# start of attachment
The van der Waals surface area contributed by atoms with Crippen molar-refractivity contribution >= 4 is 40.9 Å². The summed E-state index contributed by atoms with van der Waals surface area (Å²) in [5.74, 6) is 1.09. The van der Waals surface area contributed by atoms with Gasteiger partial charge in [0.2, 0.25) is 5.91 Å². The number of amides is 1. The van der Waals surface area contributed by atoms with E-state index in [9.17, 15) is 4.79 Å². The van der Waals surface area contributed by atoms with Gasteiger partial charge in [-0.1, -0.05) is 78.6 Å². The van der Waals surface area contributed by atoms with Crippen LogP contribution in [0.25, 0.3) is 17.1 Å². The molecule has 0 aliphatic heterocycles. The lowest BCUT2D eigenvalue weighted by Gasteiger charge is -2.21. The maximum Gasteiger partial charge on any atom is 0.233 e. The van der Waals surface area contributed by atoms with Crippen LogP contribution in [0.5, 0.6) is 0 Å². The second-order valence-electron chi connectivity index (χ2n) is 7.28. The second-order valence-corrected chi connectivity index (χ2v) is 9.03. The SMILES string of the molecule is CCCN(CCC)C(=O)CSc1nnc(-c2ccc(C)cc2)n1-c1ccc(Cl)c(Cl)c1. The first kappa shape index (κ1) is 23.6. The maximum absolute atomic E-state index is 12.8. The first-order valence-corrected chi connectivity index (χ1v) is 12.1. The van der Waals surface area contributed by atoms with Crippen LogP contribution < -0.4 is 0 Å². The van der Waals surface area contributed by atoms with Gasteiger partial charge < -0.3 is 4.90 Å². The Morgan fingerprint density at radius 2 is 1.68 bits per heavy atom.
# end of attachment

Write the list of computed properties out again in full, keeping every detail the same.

The van der Waals surface area contributed by atoms with Crippen molar-refractivity contribution >= 4 is 40.9 Å². The summed E-state index contributed by atoms with van der Waals surface area (Å²) in [5.74, 6) is 1.09. The van der Waals surface area contributed by atoms with Gasteiger partial charge in [0.2, 0.25) is 5.91 Å². The number of amides is 1. The van der Waals surface area contributed by atoms with E-state index in [9.17, 15) is 4.79 Å². The van der Waals surface area contributed by atoms with Gasteiger partial charge in [-0.1, -0.05) is 78.6 Å². The van der Waals surface area contributed by atoms with Crippen LogP contribution in [0.25, 0.3) is 17.1 Å². The molecule has 0 aliphatic heterocycles. The lowest BCUT2D eigenvalue weighted by Gasteiger charge is -2.21. The maximum Gasteiger partial charge on any atom is 0.233 e. The van der Waals surface area contributed by atoms with Crippen LogP contribution in [0.5, 0.6) is 0 Å². The second-order valence-electron chi connectivity index (χ2n) is 7.28. The second-order valence-corrected chi connectivity index (χ2v) is 9.03. The SMILES string of the molecule is CCCN(CCC)C(=O)CSc1nnc(-c2ccc(C)cc2)n1-c1ccc(Cl)c(Cl)c1. The first kappa shape index (κ1) is 23.6. The maximum absolute atomic E-state index is 12.8. The first-order valence-corrected chi connectivity index (χ1v) is 12.1. The van der Waals surface area contributed by atoms with Crippen LogP contribution < -0.4 is 0 Å². The van der Waals surface area contributed by atoms with Gasteiger partial charge < -0.3 is 4.90 Å². The Morgan fingerprint density at radius 2 is 1.68 bits per heavy atom.